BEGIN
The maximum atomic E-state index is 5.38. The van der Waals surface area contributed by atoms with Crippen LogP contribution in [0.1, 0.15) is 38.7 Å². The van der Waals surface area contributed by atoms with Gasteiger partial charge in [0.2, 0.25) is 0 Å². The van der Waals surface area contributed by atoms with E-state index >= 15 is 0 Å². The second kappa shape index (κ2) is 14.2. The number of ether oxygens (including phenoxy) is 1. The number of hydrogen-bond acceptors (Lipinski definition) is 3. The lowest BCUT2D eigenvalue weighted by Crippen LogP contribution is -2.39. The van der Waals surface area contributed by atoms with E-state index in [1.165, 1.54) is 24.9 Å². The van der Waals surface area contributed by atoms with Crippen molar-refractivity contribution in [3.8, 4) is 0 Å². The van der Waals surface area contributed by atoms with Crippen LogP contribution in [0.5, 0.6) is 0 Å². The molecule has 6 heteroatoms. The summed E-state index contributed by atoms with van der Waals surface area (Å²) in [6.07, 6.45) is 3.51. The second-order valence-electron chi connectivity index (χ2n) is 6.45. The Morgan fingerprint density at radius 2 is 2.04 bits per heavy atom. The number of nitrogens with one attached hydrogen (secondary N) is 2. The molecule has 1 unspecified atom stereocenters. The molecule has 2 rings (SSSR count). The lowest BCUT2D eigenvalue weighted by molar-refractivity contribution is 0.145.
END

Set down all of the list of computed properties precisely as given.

The maximum atomic E-state index is 5.38. The van der Waals surface area contributed by atoms with Crippen LogP contribution in [0.1, 0.15) is 38.7 Å². The van der Waals surface area contributed by atoms with Gasteiger partial charge in [0.2, 0.25) is 0 Å². The van der Waals surface area contributed by atoms with E-state index >= 15 is 0 Å². The second kappa shape index (κ2) is 14.2. The number of ether oxygens (including phenoxy) is 1. The number of hydrogen-bond acceptors (Lipinski definition) is 3. The lowest BCUT2D eigenvalue weighted by Crippen LogP contribution is -2.39. The van der Waals surface area contributed by atoms with E-state index in [1.165, 1.54) is 24.9 Å². The van der Waals surface area contributed by atoms with Crippen molar-refractivity contribution in [3.8, 4) is 0 Å². The van der Waals surface area contributed by atoms with Crippen LogP contribution in [0.5, 0.6) is 0 Å². The molecule has 6 heteroatoms. The summed E-state index contributed by atoms with van der Waals surface area (Å²) in [6.07, 6.45) is 3.51. The second-order valence-electron chi connectivity index (χ2n) is 6.45. The Morgan fingerprint density at radius 2 is 2.04 bits per heavy atom. The number of nitrogens with one attached hydrogen (secondary N) is 2. The molecule has 1 unspecified atom stereocenters. The molecule has 2 rings (SSSR count). The lowest BCUT2D eigenvalue weighted by molar-refractivity contribution is 0.145.